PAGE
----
St George, UT: I like it here. Also, camping preferences.

On the Zen Trail, Overlooking St George. My campsite is in the basin in the middle distance.
50% (3/6) of my meals on the road so far…

After writing yesterday’s post I ate out for the 6th time (I think) so far on this trip. I went to In-N-Out, again, and it was delicious. I believe 3 of the 6 meals I’ve gone out for have been In-N-Out. I think that’s a great ratio.

From there I went to go find a campsite. It was raining, which made me a little nervous about pulling my trailer around on steep dirt roads. I don’t have good sense of what I can and can’t do (esp with the trailer), and really don’t want to find the limit, so I tend to be somewhat nervous about it. Fortunately, no problems at all. :)

Crossing this, pulling a trailer, with no problems. My AWD earning its keep.
My campsite, shot later in the evening. St George starts on the ridge in the back.

After I found a camping spot I unhooked the trailer so I could have some fun. The place I’m camping is BLM land with a big offroading/ ATV playground with jeep trails going off into the ridges. (It also has great dedicated MTB trails, as well as rock climbing… Basically a giant outdoor playground.) The campsite I found is fairly exposed so I went exploring with my car to see if I could find something better before I unpacked.

Exploring the area.

I didn’t find any better campsites (at least that I felt confident about pulling the trailer to), but I did have fun putting my car’s offroad abilities to use. Besides driving some of the trails I did a decent number of donuts — Er, careful research into low traction sharp cornering abilities — in the general playground area.

When I’d concluded the research (general findings: my car has a lot of traction) I settled into my campsite. I’m still constantly amazed by the whole concept of public land with free dispersed camping. The idea of it being perfectly legals to go camp somewhere without asking anyone’s permission, paying a fee, or where there’s an explicit sign saying it’s allowed is still very weird to me. It’s great though. My current campsite is not only free, but at the trailhead for a great a MTBing trail, and only a 10 minute drive to the nearest cafe. The only tradeoffs are a frequent distant drone of ATVs / dirtbikes (which seems to be limited to daylight hours) and it has minimal privacy. For a free excellent location I can’t say I mind.

I’ve been putting some thought into my preferences in campsites, and what I’ve learned since leaving town. Having camped with a wide range of phone service levels, I will admit that I do find data service really useful on my phone. I spent a lot of time thinking about this at my Moab site, where I had to drive 25 minutes or so (basically into town) to get a data signal. Being able to check the weather forecast, especially out here where it’s extremely variable (Illinois tends to be more predictable, at least over a 7-day time span) is very useful. As is being able to look up information about trail conditions, a place’s hours, etc. I didn’t mind the lack of data in Sedona because I was going to be driving into where there’s service anyway every day to go riding, but camping in Moab where I was at a trailhead and wouldn’t otherwise need to drive it was a bit frustrating.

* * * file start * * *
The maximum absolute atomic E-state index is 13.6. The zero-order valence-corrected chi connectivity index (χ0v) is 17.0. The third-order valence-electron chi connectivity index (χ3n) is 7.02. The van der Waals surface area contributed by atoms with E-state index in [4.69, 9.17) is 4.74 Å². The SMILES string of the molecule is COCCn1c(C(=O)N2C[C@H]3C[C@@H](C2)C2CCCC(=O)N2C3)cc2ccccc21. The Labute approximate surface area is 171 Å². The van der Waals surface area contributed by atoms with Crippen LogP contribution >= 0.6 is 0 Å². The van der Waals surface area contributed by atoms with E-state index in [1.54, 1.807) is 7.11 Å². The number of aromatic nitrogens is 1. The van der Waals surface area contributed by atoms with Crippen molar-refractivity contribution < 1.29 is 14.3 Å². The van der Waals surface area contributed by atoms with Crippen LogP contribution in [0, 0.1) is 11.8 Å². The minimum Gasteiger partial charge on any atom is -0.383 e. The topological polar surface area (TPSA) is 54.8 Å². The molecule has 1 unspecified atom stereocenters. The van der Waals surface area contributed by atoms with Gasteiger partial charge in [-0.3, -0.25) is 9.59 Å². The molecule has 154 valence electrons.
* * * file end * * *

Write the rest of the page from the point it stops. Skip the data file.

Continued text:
The other main aspect to campsite preference, besides data service, has been proximity to places with wi-fi / stores / other trail systems. I’ve decided that I like proximity, at least for anywhere I’m staying for more than a night or two. Before when I was in the STG area (camping on Gooseberry Mesa near Hurricane) I was close enough to that trailhead I could ride without driving and had great data service, but it was a 40+ minute drive to go anywhere else (including other MTB trail systems). Not the worst thing in the world, and I wouldn’t mind if I was staying somewhere for only a few days or only wanted to ride that set of trails, but for places that I want to explore that’s not an ideal place to use as a basecamp.

As an illustration, there’s a set of trails I wanted to ride next to Gooseberry but didn’t get around to, partially because they were a 40 minute drive away. Somewhat surprisingly, despite that I’m now camped on the far side of the area, they are still a 40 minute drive.

Roughly the same scale, both 40 minute drives. Gooseberry Mesa campsite left. Near my new campsite right.

All this is to say that I’m very happy with my new campsite. Central location, by the trailhead for a great MTB trail, and half decent data service.

This morning I got a nice ride in on that trail. It’s the Zen Trail, which I rode once a few weeks ago. It’s a great trail. It’s a classic long climb — fun descent with a bit of up and down towards the end and good technical features that are challenging but not grueling. Also, beautiful views.

On the Zen Trail. My campsite can just barely be seen as a few white dots on the right side of the photo (left). And a fun technical part (right).